A few days in May shed a glimmer of hope that the United Kingdom’s foot-and-mouth disease outbreak was coming under control. A few days later, new FMD clusters popped up, keeping the episode alive.
“We are slowing down, but there will be more outbreaks,” Keith Baker, with the British Veterinary Association, told attendees of The Summit on FMD, presented by Watt Publishing and the Vance Food Systems Group. “When FMD slows down, people become complacent and that causes problems.”
He pointed to the U.K.’s large sheep industry of 44 million head as another reason why the disease could hang around. “Symptoms are subtle in sheep and lesions are not readily evident,” he said. “Also, there’s tremendous physical movement of sheep in the U.K.”
He called the current outbreak “unprecedented”. From Feb. 29 through June 1, FMD has infected 1,658 farms; 3.25 million animals have been slaughtered, involving a total of 5,850 farms. Comparatively, an outbreak in the U.K. that ran from October 1967 to June 1968 involved 2,364 farms and 442,000 animals were slaughtered.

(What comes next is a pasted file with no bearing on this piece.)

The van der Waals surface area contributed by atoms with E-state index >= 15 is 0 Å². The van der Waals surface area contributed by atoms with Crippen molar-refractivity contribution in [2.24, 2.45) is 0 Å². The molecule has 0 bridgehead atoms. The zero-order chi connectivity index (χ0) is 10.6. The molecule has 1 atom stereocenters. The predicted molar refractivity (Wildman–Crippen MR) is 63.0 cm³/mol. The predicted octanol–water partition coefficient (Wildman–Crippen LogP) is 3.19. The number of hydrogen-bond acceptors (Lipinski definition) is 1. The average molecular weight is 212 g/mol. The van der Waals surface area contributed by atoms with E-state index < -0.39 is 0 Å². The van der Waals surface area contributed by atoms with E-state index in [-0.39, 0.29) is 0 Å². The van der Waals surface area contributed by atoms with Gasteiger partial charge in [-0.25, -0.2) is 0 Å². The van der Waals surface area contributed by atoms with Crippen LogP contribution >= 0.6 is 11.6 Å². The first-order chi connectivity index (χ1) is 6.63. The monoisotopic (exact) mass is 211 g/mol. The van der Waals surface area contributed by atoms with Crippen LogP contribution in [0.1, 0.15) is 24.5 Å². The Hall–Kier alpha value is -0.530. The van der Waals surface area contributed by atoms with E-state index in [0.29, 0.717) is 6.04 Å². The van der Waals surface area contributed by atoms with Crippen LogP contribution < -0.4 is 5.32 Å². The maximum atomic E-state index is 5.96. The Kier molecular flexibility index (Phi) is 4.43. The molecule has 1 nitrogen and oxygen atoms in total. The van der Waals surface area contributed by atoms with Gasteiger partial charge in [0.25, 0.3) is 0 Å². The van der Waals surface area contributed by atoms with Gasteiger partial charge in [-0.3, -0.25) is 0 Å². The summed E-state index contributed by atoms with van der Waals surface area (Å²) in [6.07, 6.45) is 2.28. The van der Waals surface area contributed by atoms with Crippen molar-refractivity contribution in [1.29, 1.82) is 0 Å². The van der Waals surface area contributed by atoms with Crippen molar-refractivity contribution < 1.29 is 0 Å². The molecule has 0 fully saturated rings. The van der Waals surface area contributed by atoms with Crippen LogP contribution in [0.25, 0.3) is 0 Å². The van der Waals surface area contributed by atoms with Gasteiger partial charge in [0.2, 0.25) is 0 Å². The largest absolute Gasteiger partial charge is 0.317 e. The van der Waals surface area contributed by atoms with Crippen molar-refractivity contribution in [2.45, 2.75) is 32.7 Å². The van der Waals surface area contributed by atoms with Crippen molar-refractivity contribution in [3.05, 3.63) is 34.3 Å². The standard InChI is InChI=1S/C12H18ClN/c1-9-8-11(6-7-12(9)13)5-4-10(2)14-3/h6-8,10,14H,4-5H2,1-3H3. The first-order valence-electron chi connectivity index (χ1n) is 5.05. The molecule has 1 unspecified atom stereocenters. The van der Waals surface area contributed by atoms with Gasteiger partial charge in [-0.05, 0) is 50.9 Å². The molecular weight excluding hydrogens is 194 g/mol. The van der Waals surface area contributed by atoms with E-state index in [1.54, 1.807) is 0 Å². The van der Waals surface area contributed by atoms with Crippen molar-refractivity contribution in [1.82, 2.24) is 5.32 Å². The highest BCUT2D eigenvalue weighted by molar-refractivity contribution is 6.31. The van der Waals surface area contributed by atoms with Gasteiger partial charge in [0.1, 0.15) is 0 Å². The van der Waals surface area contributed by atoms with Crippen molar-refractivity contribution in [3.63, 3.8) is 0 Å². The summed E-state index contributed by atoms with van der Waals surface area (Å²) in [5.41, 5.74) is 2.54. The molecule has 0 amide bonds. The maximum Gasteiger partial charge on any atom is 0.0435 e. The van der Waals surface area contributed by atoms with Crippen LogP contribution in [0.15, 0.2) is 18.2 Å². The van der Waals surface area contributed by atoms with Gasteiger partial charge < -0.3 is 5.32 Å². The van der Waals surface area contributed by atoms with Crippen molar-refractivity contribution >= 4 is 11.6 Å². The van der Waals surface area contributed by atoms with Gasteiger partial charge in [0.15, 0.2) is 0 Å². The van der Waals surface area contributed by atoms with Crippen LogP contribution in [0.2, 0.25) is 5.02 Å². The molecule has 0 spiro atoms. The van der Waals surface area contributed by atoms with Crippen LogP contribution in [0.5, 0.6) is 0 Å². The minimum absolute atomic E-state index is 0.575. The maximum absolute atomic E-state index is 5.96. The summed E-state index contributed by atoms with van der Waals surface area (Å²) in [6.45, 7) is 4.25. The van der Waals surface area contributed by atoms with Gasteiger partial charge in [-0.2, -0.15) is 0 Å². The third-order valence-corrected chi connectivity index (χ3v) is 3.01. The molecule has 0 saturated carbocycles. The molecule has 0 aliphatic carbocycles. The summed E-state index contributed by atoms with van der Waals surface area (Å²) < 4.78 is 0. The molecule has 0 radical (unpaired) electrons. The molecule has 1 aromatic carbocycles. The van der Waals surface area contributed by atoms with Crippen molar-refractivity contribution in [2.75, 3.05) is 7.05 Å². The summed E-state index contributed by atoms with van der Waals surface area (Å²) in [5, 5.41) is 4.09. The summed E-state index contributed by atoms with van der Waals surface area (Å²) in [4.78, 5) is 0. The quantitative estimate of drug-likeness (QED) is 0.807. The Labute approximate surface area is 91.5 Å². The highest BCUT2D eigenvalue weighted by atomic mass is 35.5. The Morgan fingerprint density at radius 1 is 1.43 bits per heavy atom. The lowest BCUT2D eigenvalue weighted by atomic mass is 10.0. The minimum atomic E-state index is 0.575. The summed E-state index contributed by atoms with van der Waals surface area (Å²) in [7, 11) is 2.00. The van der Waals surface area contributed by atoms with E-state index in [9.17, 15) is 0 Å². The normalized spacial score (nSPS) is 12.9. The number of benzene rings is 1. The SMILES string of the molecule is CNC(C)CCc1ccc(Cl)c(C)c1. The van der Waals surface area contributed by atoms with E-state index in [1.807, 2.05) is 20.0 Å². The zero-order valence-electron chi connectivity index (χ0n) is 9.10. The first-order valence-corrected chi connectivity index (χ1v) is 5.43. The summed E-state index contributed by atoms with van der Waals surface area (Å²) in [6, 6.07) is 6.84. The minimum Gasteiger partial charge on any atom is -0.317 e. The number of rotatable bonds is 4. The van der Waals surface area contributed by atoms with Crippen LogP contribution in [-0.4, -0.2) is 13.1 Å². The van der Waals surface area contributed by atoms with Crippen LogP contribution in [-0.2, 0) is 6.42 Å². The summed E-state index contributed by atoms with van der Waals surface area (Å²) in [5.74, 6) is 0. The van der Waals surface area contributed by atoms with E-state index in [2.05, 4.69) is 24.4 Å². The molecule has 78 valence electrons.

Manpower continues to be a major shortage and a significant obstacle in controlling and cleaning up the disease. “We started with the laboratory ability to test 7,000 samples a week; now we’re up to 60,000 per week. That means we have the ability to release 1,000 farms a week if they meet the criteria,” said Baker. “But we also need qualified people to collect the samples on the farms.”
Other words of advice he offered the United States: “You have to ensure that the welfare of the animals is upheld. Public perception is very important.” With that he emphasized the importance of being forthcoming with information. “You have to be totally transparent, provide information on a Web site – and if you change reporting procedures for any reason, people will think you’re hiding something.”